Macy’s CEO offers advice on building retail careers

By Lottie Watts
Published Nov 19, 2020

Throughout the fall, thousands of undergraduates nationwide participated in our inaugural NRF Foundation All Access program, taking the opportunity to learn more about how to build extraordinary careers with insights from the people who power retail.

The program wrapped up this week with a conversation with Macy's Chairman and CEO and NRF Foundation Board Chair Jeff Gennette. He joined NRF Foundation Executive Director and Retail Gets Real Host Bill Thorne for a wide-ranging discussion about the opportunities in the industry.

Here are some highlights from the conversation:

Where do you see the future of retail going?

I’d break it down into three words: convenience, value and experience.

Make something incredibly convenient for me. If you’re a brand that can give me time back, you’re going to be valuable to me. 

Value is different for different people. You may want to have something for the weekend, or you may want fast fashion because you expect to wear it once, or it may be something of endearing quality. The ability to look at all the data points of value is important.

What’s the experience in a store that’s going to be additive for me? That’s what we’re thinking about – the experience no matter where the customer is shopping. What is the experience online? It can’t just be price and access to product.

What kind of opportunities do you see for students?

The migration to online is here to stay. Think about what’s going to be required in terms of software engineers and what you need to do with creating experiences online. Anybody who is interested in supply chain, there is a future for you in retail. Every single brand right now is figuring out how to satisfy digital demand profitably. With the customer’s ability to search and compare, the retailer is on the hook to be profitable by the way that they operate that demand.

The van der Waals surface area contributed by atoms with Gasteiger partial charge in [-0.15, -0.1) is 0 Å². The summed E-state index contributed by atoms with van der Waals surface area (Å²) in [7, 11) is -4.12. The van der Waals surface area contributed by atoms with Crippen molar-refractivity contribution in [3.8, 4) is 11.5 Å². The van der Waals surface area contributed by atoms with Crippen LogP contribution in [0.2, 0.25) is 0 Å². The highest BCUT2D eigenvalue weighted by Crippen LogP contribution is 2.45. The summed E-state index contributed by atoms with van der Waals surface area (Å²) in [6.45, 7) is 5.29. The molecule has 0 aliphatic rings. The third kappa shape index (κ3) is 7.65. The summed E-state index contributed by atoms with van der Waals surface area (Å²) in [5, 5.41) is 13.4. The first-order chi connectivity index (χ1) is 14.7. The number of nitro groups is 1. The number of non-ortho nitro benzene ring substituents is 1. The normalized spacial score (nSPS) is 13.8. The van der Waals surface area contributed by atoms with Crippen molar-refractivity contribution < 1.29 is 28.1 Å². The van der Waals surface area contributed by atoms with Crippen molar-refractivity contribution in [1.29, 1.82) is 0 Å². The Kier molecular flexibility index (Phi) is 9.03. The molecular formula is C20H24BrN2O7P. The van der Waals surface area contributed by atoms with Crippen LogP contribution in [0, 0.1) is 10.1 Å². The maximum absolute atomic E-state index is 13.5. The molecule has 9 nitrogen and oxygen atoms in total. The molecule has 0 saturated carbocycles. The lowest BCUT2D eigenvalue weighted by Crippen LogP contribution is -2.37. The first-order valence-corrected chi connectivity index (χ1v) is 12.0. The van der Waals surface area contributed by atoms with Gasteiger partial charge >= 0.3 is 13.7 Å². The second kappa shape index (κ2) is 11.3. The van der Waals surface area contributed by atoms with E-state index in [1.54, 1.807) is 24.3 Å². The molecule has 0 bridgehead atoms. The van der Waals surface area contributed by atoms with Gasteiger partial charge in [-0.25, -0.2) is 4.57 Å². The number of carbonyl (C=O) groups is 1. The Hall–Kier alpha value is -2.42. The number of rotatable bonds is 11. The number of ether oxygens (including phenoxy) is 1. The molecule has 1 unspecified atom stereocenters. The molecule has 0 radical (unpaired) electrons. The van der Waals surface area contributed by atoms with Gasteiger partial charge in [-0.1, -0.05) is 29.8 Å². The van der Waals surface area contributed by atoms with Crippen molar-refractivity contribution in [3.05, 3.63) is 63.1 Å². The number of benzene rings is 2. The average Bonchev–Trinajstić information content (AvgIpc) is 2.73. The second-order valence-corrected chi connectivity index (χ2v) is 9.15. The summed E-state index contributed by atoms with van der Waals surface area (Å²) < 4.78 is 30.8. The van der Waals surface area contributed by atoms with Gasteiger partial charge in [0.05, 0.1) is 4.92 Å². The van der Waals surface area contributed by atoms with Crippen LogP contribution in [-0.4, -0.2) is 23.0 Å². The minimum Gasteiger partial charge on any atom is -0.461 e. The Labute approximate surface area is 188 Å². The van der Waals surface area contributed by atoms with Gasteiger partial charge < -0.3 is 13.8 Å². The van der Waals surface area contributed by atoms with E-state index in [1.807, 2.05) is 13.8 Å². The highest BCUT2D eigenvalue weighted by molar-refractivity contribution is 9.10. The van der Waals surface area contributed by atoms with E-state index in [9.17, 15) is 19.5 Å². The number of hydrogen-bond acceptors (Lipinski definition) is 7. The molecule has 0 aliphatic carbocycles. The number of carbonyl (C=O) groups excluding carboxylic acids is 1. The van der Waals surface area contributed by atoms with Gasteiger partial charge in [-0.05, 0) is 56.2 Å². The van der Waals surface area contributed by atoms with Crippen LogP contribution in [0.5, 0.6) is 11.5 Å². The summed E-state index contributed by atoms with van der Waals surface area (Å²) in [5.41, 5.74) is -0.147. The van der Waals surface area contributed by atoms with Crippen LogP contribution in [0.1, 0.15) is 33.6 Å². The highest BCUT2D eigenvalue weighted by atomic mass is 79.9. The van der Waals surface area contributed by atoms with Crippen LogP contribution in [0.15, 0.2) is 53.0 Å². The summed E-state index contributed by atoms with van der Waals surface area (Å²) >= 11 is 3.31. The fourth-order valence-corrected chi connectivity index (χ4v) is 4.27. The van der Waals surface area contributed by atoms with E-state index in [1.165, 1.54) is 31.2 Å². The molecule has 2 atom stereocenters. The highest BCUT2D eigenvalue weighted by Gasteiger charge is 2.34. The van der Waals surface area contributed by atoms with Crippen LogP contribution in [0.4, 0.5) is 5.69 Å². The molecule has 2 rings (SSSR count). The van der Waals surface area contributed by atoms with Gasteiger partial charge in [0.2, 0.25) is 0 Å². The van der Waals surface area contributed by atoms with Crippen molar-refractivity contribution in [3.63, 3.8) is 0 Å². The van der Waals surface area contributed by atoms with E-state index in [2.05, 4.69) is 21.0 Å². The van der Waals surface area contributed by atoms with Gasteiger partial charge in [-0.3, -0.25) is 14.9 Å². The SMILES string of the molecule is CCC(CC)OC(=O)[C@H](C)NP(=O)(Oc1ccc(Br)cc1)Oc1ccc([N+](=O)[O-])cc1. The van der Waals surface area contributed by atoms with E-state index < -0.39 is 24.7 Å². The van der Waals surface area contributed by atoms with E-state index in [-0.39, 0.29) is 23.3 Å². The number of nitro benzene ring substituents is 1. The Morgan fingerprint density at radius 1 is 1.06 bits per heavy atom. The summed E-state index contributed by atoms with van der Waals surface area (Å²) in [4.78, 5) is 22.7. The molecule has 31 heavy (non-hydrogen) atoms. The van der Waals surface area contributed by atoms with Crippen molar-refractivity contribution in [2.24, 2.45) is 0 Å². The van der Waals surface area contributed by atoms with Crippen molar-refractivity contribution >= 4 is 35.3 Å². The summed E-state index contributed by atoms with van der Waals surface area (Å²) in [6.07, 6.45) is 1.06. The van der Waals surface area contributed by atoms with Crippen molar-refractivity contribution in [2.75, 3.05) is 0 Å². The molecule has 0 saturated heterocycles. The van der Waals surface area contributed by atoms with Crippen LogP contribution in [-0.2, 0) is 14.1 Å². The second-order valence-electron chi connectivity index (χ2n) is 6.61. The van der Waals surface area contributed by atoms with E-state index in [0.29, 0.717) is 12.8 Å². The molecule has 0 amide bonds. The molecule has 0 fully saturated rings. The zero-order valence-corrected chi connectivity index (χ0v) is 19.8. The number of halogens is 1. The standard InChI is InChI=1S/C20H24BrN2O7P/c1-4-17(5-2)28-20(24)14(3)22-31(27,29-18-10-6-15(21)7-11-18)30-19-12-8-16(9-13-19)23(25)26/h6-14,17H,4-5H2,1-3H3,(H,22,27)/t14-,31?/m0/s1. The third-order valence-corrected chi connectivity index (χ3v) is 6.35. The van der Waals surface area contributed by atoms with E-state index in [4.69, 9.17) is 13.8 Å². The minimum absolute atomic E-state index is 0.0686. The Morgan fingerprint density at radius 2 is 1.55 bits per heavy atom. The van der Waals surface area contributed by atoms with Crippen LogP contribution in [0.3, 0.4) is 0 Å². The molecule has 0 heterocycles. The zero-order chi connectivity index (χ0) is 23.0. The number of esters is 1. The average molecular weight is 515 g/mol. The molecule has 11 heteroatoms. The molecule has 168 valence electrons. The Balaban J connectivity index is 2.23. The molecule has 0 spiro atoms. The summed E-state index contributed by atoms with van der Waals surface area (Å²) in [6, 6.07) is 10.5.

Where you start in retail doesn’t dictate where you end up. What was your path?

When I was going through college, I was an English major. I didn’t really have any skills outside of being a pretty good English student, so I wanted to get some quick management experience, so I started out at Macy’s Stanford in July of 1983.

I had this salty woman from Manchester, England in her mid 50s. She taught me all the rungs of how to be a manager. She kicked me up one side and off the other because she recognized that you might have talent, but you don’t know how to lead. You don’t know how to tell us what to do. You don’t know how to make this a better environment.

Over the course of a year, she taught me about retail, and is one of my greatest mentors ever. It was those formative years of learning how to sell and looking at how to match customers with products and benefits, and really listening to mentors and finding your passion.

How do you find people to learn from?

Sometimes you get lucky in that your mentors find you. In many cases, you have to find your own mentors. You have to find out what you need. What skillset am I missing? What perspective is missing? Who can I reach out to? Mentorship is a gift both ways, to be a mentor or be a mentee.

Think about your personal board of directors. Who are those people out there that have got your back that will give you unfiltered feedback? You need that in your career, no matter what you’re doing. Those people go with you, and you’re going to need them.

What advice do you have for people who are joining the industry?

I would offer advice to people today in the industry that’s different from my own career path. I’ve been with Macy’s for virtually all of my career. I don’t know that I would advise that today. There are opportunities to grow within a company, from one discipline or function to another. But there’s so much to be gained by looking at other types of retail and companies. What I’ve found about retail is that either you have passion for it, or you don’t.

There’s not enough great people for the great opportunities that we have. It still is an industry that doesn’t get its just desserts in terms of the right level and quantity of talent. We’ve got lots of jobs that remain open – even through a pandemic – for candidates that we’re developing now within our company, and candidates that we’re looking to recruit from outside the company. I’d say that if you’re good at retail, and you have a passion for it, and you’re ready to seize the day for the job that you’re in, you have got a bright future.

As we take the next couple of months to plan for spring virtual programming, we encourage you to check out the full-time job and internships featured on our job listings page. And If you missed any of the fall sessions, you can find them on our on-demand page.

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